If no one is available, one way of checking the odor is to lick your wrist, leave it to dry, and then smell it. A bad smell on this area of the wrist is likely to suggest that you have halitosis.

Some individuals are concerned about their breath even though they may have little or no mouth odor. This condition is called halitophobia and can lead to obsessive mouth-cleansing behavior.

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Oral hygiene is the key to most bad breath issues.

Other lifestyle changes and home remedies for bad breath include:

  • Brush the teeth: Be sure to brush at least twice a day, preferably after each meal.
  • Floss: Flossing reduces the build-up of food particles and plaque from between the teeth. Brushing only cleans around 60 percent of the surface of the tooth.
  • Clean dentures: Anything that goes into your mouth, including dentures, a bridge, or a mouth guard, should be cleaned as recommended on a daily basis. Cleaning prevents the bacteria from building up and being transferred back into the mouth. Changing toothbrush every 2 to 3 months is also important for similar reasons.
  • Brush tongue: Bacteria, food, and dead cells commonly build up on the tongue, especially in smokers or those with a particularly dry mouth. A tongue scraper can sometimes be useful.
  • Avoid dry mouth: Drink plenty of water. Avoid alcohol and tobacco, both of which dehydrate the mouth. Chewing gum or sucking a sweet, preferably sugar-free, can help stimulate the production of saliva. If the mouth is chronically dry, a doctor may prescribe medication that stimulates the flow of saliva.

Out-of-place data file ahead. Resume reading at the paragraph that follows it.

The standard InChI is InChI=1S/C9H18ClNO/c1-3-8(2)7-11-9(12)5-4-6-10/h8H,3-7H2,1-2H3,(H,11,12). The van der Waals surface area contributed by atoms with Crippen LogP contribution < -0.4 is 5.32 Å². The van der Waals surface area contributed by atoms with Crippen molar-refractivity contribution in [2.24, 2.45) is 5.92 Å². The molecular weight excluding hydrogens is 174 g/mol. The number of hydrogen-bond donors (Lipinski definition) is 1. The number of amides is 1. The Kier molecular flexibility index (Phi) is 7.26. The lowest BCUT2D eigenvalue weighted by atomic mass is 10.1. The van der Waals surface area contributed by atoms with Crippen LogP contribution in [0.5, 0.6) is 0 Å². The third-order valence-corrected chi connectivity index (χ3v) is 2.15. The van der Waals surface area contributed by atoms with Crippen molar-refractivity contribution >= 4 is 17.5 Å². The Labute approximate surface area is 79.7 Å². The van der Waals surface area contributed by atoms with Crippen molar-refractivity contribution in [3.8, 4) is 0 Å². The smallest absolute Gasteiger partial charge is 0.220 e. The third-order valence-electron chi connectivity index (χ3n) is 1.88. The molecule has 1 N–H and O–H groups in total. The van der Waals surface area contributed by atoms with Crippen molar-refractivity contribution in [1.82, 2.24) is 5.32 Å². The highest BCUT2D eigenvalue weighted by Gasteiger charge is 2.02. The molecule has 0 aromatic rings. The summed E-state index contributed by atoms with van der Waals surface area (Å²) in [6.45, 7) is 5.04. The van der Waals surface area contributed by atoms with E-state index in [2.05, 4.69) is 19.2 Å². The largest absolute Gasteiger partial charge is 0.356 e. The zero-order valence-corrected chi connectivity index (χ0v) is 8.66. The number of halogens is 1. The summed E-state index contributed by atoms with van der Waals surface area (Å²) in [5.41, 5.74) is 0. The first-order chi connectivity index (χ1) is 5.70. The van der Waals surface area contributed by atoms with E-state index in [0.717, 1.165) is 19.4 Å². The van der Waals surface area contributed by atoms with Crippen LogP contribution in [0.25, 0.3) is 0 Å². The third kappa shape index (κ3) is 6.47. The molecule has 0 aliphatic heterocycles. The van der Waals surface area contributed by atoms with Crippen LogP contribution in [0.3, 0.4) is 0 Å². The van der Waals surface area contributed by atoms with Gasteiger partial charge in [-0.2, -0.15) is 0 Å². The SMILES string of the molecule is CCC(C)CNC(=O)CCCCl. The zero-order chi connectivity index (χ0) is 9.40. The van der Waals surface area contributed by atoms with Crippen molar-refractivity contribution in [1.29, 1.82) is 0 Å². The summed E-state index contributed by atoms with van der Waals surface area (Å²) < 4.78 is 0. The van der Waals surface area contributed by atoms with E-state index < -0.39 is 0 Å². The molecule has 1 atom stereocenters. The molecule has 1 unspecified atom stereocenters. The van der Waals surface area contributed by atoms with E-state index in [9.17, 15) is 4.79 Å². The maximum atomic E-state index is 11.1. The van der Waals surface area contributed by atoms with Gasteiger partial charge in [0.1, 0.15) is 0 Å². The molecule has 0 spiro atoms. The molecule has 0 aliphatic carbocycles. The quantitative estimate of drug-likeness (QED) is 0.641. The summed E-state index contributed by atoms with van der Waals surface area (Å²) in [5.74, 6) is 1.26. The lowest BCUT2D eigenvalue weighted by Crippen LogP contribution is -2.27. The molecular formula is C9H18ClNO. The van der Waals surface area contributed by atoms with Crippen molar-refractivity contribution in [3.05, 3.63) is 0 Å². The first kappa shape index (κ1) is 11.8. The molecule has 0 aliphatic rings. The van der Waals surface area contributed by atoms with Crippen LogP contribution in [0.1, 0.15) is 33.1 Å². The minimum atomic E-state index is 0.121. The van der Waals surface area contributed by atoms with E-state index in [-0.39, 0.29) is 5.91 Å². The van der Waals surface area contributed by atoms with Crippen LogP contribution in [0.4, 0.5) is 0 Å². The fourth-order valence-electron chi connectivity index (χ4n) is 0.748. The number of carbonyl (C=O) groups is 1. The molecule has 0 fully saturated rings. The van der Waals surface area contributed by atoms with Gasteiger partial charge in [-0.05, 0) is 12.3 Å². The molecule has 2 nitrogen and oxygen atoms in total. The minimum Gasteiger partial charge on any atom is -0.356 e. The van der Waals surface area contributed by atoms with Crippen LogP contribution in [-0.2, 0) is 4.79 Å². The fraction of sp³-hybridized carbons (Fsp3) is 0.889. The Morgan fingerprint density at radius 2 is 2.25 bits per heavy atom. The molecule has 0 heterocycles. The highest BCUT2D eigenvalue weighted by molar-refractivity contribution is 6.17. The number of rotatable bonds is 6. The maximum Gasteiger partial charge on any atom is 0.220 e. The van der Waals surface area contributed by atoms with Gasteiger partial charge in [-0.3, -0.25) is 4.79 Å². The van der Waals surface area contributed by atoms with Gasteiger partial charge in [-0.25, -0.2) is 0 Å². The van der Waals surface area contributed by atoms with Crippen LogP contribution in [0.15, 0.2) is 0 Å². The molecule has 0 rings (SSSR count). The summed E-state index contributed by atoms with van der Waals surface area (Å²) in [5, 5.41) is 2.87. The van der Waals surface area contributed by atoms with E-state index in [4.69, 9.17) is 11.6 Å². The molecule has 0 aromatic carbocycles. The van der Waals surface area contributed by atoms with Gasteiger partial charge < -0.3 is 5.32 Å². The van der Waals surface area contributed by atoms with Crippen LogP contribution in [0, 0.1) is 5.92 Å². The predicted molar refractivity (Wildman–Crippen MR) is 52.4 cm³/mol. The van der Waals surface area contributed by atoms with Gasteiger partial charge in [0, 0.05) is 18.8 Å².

• Diet: Avoid onions, garlic, and spicy food. Sugary foods are also linked to bad breath. Reduce coffee and alcohol consumption. Eating a breakfast that includes rough foods can help clean the back of the tongue.

If breath odor persists despite controlling these factors, it is recommended that an individual visits a doctor for further tests to rule out other conditions.

Often, a dentist will simply smell the breath of a person with suspected halitosis and rate the odor on a six-point intensity scale. The dentist may scrape the back of the tongue and smell the scrapings as this area can often be a source of the aroma.

There are a variety of sophisticated detectors that can rate odor more precisely.

They include the following:

  • Halimeter: This detects low levels of sulfur.
  • Gas chromatography: This test measures three volatile sulfur compounds: Hydrogen sulfide, methyl mercaptan, and dimethyl sulfide.
  • BANA test: This measures levels of a specific enzyme produced by halitosis-causing bacteria.
  • Beta-galactosidase test: Levels of the enzyme beta-galactosidase have been found to correlate with mouth odor.

The dentist will then be able to identify the likely cause of the bad breath.

SOURCE : MEDICALNEWSTODAY.COM